Love is one of the most complex emotions you can experience. It can make you laugh, cry, and even cause physical changes in the body. It is a driving force behind many of our decisions, from choosing to forgive a partner who makes mistakes to taking on a new project at work. And it is what sets humans apart from most other species, as we form strong attachment bonds with the people around us and our pets.
But what exactly is love? Dictionary definitions vary, but most agree that love is a strong affection for another person, often romantic. Other types of love include friendship and familial love. You may even love a particular object or activity, like your favorite sports team or creative project. There are also those who love the idea of love, or “being in love,” which is an intense sensation that includes a range of feelings and behaviors such as wanting the other person to call, feeling butterflies in your stomach, and even having weak knees at the thought of separation.
While scientists aren’t sure what love is, they do know it comes in different forms. Psychologists have long debated whether it’s a basic emotion, and studies show that love isn’t the same as fear, anger, or happiness. Paul Ekman, the renowned face and body language expert, has said that only some of these emotions are visible in facial expressions or physically manifested in your body, while others, like love, don’t always have a clear corresponding sensation or response.
In a classic experiment, researchers at Stony Brook University put 37 people who claimed to be madly in love into an MRI scanner. They scanned their brains while they looked at pictures of the person they were in love with, and found that specific parts of the brain lit up, including areas associated with reward and pleasure. These brain areas are rich in dopamine, and the ventral tegmental area (VTA) and caudate nucleus fire much more than they would when looking at photos of strangers. In fact, they fire the same way that they do when you’re high on cocaine.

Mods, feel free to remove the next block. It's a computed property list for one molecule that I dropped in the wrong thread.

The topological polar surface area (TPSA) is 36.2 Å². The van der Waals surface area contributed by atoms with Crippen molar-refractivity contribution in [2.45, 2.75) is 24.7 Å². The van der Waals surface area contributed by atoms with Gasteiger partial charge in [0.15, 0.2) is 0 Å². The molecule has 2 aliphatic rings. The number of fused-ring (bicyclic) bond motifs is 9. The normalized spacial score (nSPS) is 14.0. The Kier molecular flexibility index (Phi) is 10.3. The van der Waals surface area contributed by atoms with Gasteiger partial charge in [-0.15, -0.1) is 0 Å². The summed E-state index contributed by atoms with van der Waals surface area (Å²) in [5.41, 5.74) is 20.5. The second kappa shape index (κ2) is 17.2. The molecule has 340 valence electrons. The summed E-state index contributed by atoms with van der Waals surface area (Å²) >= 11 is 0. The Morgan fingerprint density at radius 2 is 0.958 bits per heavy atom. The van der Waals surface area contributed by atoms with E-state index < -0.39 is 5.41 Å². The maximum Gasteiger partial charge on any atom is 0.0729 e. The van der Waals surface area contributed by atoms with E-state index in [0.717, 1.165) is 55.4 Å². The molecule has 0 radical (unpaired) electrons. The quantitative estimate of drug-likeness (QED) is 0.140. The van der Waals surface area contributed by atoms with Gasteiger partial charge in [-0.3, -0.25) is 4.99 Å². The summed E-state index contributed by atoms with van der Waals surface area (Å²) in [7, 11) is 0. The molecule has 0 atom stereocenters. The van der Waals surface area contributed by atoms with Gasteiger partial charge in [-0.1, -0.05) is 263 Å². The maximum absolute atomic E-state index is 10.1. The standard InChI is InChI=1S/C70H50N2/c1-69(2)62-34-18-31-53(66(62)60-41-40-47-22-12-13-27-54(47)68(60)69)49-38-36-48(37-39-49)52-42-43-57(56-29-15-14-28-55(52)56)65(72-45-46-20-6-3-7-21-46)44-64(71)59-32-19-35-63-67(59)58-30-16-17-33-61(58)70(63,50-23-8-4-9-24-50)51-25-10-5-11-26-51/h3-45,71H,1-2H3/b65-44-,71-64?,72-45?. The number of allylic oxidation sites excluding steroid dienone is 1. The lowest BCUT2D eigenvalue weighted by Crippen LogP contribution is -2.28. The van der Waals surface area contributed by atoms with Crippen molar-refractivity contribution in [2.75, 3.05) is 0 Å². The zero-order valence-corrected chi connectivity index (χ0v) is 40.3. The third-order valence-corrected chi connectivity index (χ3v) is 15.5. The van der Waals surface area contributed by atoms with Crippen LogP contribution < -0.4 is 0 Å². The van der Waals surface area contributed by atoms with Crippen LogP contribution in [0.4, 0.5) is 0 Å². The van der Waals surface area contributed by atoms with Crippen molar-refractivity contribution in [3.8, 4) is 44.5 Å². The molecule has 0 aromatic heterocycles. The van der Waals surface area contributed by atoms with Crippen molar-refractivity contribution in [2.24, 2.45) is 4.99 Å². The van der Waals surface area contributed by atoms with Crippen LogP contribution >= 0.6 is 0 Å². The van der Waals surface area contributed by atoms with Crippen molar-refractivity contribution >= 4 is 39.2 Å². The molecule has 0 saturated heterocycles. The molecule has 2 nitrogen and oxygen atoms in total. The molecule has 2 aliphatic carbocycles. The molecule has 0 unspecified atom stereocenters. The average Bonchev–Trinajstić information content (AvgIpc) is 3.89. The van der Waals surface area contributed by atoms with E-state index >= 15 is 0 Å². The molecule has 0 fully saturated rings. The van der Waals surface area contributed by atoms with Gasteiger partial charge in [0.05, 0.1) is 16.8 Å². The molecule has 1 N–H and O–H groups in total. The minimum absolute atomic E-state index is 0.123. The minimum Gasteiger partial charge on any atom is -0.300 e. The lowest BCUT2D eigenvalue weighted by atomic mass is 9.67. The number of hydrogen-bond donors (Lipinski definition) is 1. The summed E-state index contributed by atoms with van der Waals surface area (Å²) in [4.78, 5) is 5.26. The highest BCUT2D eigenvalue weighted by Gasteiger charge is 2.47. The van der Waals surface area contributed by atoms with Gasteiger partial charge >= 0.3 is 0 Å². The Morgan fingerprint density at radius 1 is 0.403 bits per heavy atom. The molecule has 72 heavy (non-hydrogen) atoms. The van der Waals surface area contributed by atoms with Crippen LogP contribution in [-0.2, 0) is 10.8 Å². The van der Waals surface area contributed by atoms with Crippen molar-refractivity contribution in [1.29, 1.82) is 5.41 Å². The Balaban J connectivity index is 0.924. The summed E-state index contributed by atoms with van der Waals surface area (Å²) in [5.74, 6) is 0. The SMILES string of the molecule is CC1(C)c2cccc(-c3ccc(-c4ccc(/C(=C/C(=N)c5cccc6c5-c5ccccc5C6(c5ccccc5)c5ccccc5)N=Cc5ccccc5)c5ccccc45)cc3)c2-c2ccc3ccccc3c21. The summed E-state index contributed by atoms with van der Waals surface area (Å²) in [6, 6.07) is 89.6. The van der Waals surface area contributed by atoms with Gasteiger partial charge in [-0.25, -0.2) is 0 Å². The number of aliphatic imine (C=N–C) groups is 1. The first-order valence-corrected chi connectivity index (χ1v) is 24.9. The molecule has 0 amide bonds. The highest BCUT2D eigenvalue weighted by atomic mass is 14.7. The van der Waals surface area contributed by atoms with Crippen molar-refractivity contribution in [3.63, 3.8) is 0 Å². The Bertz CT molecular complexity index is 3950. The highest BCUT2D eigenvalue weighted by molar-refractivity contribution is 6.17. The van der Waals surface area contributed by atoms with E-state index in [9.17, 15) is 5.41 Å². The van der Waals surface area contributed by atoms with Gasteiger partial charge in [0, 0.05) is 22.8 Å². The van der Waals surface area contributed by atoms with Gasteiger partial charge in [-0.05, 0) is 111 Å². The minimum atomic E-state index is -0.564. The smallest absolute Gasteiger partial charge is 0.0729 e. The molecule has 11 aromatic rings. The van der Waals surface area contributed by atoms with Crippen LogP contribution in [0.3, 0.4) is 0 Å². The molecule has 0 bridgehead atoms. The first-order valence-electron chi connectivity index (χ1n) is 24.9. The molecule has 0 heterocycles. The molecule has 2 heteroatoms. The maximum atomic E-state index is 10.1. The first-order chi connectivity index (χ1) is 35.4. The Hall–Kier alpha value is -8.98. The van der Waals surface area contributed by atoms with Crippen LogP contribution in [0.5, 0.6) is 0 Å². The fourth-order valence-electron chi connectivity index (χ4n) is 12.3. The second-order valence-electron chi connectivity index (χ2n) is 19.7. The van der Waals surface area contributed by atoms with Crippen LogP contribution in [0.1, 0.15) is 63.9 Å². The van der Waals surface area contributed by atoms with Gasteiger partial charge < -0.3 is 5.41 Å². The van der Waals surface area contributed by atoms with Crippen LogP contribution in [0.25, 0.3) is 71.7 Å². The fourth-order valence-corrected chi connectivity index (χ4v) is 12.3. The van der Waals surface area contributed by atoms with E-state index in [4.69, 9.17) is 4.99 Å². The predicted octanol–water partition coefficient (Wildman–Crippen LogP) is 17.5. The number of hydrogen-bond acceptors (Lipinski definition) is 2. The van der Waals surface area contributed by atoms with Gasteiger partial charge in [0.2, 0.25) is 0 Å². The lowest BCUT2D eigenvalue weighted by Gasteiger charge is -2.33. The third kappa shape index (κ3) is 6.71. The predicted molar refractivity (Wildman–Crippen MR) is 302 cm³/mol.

This research suggests that the brain is hardwired to find and seek out love, especially when it involves closeness and connection. It may also be why we feel the need to protect children, as well as other people and things that are important to us.
However, that doesn’t mean you’re not in control of whether or when you fall in love. Scientists have found that certain behaviors can trigger the feelings of love, such as expressing interest in someone, receiving gifts from them, and spending time with them. If you want to fall in love, you can do certain things to increase your chances, such as being kind and generous to the people in your life, and avoiding toxic relationships.